Recycling and Composting

Xpressnap Napkin Holders

Our Xpressnap Holders are just one solution to reducing energy and waste. They save 30 percent in paper over traditional napkin dispensing mechanisms. The great thing about these dispensers is that they help the environment while helping keep costs down. The napkins are made of 100 percent recycled paper and the dispenser will encourage customers to take (and waste) less napkins. Energy is saved because less power is used to recycle paper products than to create them from new material.

According to Xpressnap, enough is saved through utilizing recycled napkins to power 600 American homes for an entire year! More than half a million gallons of oil was saved—38 tanker trucks worth—and 41 tons of pollutants were kept out of the environment. 4,131 cubic yards of paper were diverted from landfill space. This is enough to cover an entire football field with a two and a half foot deep stack of paper!

Recycling in Our Dining Facilities

We recycle all paper, cardboard, plastics, metals and redeemables that we use in our dining facilities. Redeemables are carbonated beverages purchased in the state of Iowa. Redeemables are worth 5 cents each and the Sustainability department can use the money redeemed from those to maintain and replace recycling bins.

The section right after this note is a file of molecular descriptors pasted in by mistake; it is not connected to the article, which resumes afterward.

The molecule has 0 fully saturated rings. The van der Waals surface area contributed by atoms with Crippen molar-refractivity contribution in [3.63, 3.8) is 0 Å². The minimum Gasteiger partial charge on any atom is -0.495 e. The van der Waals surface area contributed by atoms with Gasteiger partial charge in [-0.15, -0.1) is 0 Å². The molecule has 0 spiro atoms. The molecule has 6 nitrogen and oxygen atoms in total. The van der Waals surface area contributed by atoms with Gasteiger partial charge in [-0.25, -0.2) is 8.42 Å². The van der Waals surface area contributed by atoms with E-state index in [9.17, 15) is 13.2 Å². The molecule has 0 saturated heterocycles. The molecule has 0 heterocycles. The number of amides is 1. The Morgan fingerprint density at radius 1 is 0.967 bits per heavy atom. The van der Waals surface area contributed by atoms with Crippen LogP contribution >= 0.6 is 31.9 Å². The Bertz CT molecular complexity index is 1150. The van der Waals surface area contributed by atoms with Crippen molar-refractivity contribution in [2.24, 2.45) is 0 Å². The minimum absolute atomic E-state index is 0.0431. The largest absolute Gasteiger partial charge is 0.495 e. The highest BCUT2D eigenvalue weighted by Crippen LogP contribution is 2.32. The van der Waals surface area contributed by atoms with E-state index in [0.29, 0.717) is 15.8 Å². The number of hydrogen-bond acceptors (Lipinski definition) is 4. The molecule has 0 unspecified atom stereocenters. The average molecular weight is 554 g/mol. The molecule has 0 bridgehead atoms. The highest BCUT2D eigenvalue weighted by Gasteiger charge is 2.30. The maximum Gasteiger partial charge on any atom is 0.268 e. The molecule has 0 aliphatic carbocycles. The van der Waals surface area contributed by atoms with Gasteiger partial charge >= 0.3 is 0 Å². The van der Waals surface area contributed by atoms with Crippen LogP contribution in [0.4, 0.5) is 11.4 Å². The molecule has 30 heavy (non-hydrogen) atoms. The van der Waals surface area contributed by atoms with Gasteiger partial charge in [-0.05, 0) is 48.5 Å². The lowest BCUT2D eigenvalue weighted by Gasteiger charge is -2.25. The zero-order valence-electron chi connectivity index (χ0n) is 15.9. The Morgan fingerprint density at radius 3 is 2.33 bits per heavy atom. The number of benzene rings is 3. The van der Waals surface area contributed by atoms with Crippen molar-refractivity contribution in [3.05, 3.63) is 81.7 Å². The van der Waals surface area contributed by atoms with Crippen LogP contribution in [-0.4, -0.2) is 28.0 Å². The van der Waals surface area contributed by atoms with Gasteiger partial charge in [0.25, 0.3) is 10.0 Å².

Other recyclables are properly disposed of and collected by the campus recyclers. We make sure that all of our staff and student workers are aware of the types of items that are recyclable and those that aren't.


Along with recycling, Luther College strongly supports composting, and our good waste composting initiative has been active for 12 years. The system is present in three of our dining locations: Marty's, the Cafeteria, and Oneota Market. Through this system all compost is transferred to a compost pile for processing and then used on campus! We make sure to label which items can be used for composting and which cannot.

Food, Purchasing, and Waste

As part of the Campus Sustainability Council initiatives, one sub-group is particularly concerned with good purchasing guidelines development, product planning of local produce, waste initiatives, real food change commitment and implementation, and student farm assessment briefings. The Dining Services has several members on this council every year.